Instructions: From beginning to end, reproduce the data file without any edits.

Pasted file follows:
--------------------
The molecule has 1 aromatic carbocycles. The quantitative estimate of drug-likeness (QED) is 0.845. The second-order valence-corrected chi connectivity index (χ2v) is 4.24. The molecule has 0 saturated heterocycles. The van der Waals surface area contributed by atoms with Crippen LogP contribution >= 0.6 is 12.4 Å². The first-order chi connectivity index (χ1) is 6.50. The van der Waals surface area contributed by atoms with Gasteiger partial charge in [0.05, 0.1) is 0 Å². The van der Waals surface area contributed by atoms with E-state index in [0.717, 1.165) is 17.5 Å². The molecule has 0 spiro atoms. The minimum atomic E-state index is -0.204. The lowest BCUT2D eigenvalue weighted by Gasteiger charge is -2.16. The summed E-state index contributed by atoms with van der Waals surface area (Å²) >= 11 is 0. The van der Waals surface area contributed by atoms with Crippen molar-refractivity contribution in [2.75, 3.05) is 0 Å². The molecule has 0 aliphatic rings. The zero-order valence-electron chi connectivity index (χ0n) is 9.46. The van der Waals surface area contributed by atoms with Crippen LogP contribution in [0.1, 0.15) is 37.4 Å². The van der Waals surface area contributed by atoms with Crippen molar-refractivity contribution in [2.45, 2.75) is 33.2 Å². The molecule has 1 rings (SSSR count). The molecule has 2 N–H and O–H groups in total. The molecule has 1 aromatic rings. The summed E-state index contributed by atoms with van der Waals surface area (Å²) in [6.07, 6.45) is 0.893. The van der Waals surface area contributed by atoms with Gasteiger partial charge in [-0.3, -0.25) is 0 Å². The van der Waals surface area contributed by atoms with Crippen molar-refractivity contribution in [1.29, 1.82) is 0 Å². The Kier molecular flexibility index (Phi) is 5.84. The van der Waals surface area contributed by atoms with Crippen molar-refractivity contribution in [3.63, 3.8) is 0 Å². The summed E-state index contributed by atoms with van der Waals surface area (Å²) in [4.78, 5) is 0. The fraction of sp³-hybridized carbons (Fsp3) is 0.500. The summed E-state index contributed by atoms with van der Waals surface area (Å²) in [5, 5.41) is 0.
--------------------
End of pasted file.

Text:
The molecule has 1 aromatic carbocycles. The quantitative estimate of drug-likeness (QED) is 0.845. The second-order valence-corrected chi connectivity index (χ2v) is 4.24. The molecule has 0 saturated heterocycles. The van der Waals surface area contributed by atoms with Crippen LogP contribution >= 0.6 is 12.4 Å². The first-order chi connectivity index (χ1) is 6.50. The van der Waals surface area contributed by atoms with Gasteiger partial charge in [0.05, 0.1) is 0 Å². The van der Waals surface area contributed by atoms with E-state index in [0.717, 1.165) is 17.5 Å². The molecule has 0 spiro atoms. The minimum atomic E-state index is -0.204. The lowest BCUT2D eigenvalue weighted by Gasteiger charge is -2.16. The summed E-state index contributed by atoms with van der Waals surface area (Å²) >= 11 is 0. The van der Waals surface area contributed by atoms with Crippen molar-refractivity contribution in [2.75, 3.05) is 0 Å². The molecule has 0 aliphatic rings. The zero-order valence-electron chi connectivity index (χ0n) is 9.46. The van der Waals surface area contributed by atoms with Crippen LogP contribution in [0.1, 0.15) is 37.4 Å². The van der Waals surface area contributed by atoms with Crippen molar-refractivity contribution in [2.45, 2.75) is 33.2 Å². The molecule has 1 rings (SSSR count). The molecule has 2 N–H and O–H groups in total. The molecule has 1 aromatic rings. The summed E-state index contributed by atoms with van der Waals surface area (Å²) in [6.07, 6.45) is 0.893. The van der Waals surface area contributed by atoms with Gasteiger partial charge in [-0.3, -0.25) is 0 Å². The van der Waals surface area contributed by atoms with Crippen molar-refractivity contribution in [1.29, 1.82) is 0 Å². The Kier molecular flexibility index (Phi) is 5.84. The van der Waals surface area contributed by atoms with Crippen molar-refractivity contribution in [3.63, 3.8) is 0 Å². The summed E-state index contributed by atoms with van der Waals surface area (Å²) in [4.78, 5) is 0. The fraction of sp³-hybridized carbons (Fsp3) is 0.500. The summed E-state index contributed by atoms with van der Waals surface area (Å²) in [5, 5.41) is 0.